Rwanda Bill fuelling Ireland's asylum seeker crisis

Rwanda Bill fuelling Ireland's asylum seeker crisis

Tánaiste Micheál Martin believes the UK’s Rwanda Bill is contributing to Ireland’s immigration predicament

AN TÁNAISTE Micheál Martin has said that the British government’s Rwanda Bill is causing a surge in migrants entering Ireland.

The Telegraph reports Tánaiste Martin saying that the threat of being deported Rwanda is causing an influx of asylum seekers into the Republic.

The Rwanda Bill was passed into law by Westminster last week. A British government official statement said: “The Safety of Rwanda Bill completed its passage through Parliament overnight, Monday 22 April.

“The Bill’s passing means the government can enter the final phase of operational planning to get flights off the ground to Rwanda, pioneering a new response to the global challenge of illegal migration.

“Robust operational plans are in place to ensure a first flight to Rwanda can be delivered within 10-12 weeks, with multiple flights set to take off after this.”

Under the Rwanda asylum plan, some migrants who would otherwise claim asylum in Britain will be removed to Rwanda. Even if their application for asylum is successful, they will not be re-admitted back to the UK.

Tory MPs argue that the Rwanda policy is achieving its intended deterrent effect, despite European criticism

The measure is designed to stop the illegal ‘bot trade’ which sees immigrants trying to get into Britain from France via the English Channel.

The bill, according to Tánaiste Micheál Martin, this has caused a further strain on Ireland coping with an already fraught immigration crisis.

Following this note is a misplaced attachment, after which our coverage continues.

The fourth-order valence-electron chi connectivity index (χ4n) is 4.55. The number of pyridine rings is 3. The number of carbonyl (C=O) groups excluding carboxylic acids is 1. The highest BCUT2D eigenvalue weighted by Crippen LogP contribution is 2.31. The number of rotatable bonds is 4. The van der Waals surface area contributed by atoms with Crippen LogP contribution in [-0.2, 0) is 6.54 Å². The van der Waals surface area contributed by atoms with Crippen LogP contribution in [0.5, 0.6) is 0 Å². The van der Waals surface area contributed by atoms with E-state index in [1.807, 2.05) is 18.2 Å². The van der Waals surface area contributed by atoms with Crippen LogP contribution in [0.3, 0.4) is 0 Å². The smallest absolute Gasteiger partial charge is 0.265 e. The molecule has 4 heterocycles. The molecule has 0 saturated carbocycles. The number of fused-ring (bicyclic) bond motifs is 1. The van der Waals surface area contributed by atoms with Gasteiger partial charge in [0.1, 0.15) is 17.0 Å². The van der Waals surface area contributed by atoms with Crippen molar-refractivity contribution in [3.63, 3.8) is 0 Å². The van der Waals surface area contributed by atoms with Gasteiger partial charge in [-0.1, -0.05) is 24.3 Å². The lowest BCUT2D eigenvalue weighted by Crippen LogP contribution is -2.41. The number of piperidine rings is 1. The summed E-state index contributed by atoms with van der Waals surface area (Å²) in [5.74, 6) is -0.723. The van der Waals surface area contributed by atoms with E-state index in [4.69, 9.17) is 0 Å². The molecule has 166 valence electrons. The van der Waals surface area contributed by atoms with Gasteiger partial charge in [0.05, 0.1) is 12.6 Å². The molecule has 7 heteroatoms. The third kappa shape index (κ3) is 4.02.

Ireland is already grappling with heightened immigration and a severe housing crisis, with some international protection applicants resorting to tents. In the year leading up to April 2023, over 140,000 immigrants arrived in Ireland. This coupled with a severe housing crisis has led to anti-immigration protests. There are suspicions that these protests have been infiltrated by far-right groups.

Last week six people were arrested after gardaí were attacked by a protesters and demonstrators at a site earmarked to accommodate international protection applicants in Newtownmountkennedy, Co. Wicklow, on Thursday.

Gardaí said the incident escalated when workers, contracted to carry out lawful employment on the site, were prevented from entering.

Those arrested people were detained for alleged offences under the Criminal Justice (Public Order) Act, 1994 and are currently being held at Garda stations in Wicklow.

A spokesman for the Garda said uniformed officers were subjected to verbal and physical abuse throughout the day, which escalated into rocks and other missiles being thrown. Fires were lit and an axe was recovered by gardaí during the incident.

During Brexit negotiations, the Good Friday Agreement came into play, which guaranteed an open border on the island of Ireland. This was subsequently underwritten by the Windsor Framework. But there are now accusations that the open border is a route for asylum seekers.